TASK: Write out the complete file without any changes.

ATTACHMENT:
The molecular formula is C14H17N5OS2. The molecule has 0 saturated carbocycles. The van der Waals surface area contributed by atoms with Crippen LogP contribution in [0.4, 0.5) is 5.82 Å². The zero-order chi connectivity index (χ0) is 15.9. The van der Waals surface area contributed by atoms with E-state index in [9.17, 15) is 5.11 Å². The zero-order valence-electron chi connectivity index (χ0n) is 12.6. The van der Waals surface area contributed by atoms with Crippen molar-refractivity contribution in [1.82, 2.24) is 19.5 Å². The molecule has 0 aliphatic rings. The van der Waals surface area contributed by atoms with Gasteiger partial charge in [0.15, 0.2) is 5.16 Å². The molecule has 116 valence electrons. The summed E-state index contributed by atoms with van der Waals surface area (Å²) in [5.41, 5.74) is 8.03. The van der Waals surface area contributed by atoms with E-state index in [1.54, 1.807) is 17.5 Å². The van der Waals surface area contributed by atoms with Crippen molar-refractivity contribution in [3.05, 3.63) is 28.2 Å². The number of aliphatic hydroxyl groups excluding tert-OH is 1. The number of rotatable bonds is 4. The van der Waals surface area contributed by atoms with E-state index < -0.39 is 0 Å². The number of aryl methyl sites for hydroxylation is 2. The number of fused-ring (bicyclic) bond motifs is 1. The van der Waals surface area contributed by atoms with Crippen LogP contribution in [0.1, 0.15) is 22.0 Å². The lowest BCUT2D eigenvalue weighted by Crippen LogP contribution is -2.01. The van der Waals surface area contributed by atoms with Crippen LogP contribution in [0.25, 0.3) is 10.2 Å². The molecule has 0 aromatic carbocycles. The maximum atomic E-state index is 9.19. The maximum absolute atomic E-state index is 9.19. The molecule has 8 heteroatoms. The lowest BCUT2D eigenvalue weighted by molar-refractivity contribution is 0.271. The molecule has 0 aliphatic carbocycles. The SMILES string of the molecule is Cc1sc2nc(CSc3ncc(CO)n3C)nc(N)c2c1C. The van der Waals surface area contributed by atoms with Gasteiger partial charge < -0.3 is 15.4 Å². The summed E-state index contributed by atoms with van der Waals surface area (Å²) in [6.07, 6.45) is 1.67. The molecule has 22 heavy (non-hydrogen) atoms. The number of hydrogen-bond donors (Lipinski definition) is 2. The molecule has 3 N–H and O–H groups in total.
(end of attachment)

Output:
The molecular formula is C14H17N5OS2. The molecule has 0 saturated carbocycles. The van der Waals surface area contributed by atoms with Crippen LogP contribution in [0.4, 0.5) is 5.82 Å². The zero-order chi connectivity index (χ0) is 15.9. The van der Waals surface area contributed by atoms with E-state index in [9.17, 15) is 5.11 Å². The zero-order valence-electron chi connectivity index (χ0n) is 12.6. The van der Waals surface area contributed by atoms with Crippen molar-refractivity contribution in [1.82, 2.24) is 19.5 Å². The molecule has 0 aliphatic rings. The van der Waals surface area contributed by atoms with Gasteiger partial charge in [0.15, 0.2) is 5.16 Å². The molecule has 116 valence electrons. The summed E-state index contributed by atoms with van der Waals surface area (Å²) in [5.41, 5.74) is 8.03. The van der Waals surface area contributed by atoms with E-state index in [1.54, 1.807) is 17.5 Å². The van der Waals surface area contributed by atoms with Crippen molar-refractivity contribution in [3.05, 3.63) is 28.2 Å². The number of aliphatic hydroxyl groups excluding tert-OH is 1. The number of rotatable bonds is 4. The van der Waals surface area contributed by atoms with E-state index < -0.39 is 0 Å². The number of aryl methyl sites for hydroxylation is 2. The number of fused-ring (bicyclic) bond motifs is 1. The van der Waals surface area contributed by atoms with Crippen LogP contribution in [0.1, 0.15) is 22.0 Å². The lowest BCUT2D eigenvalue weighted by Crippen LogP contribution is -2.01. The van der Waals surface area contributed by atoms with Crippen LogP contribution in [0.25, 0.3) is 10.2 Å². The molecule has 0 aromatic carbocycles. The maximum atomic E-state index is 9.19. The maximum absolute atomic E-state index is 9.19. The molecule has 8 heteroatoms. The lowest BCUT2D eigenvalue weighted by molar-refractivity contribution is 0.271. The molecule has 0 aliphatic carbocycles. The SMILES string of the molecule is Cc1sc2nc(CSc3ncc(CO)n3C)nc(N)c2c1C. The van der Waals surface area contributed by atoms with Gasteiger partial charge < -0.3 is 15.4 Å². The summed E-state index contributed by atoms with van der Waals surface area (Å²) in [6.07, 6.45) is 1.67. The molecule has 22 heavy (non-hydrogen) atoms. The number of hydrogen-bond donors (Lipinski definition) is 2. The molecule has 3 N–H and O–H groups in total.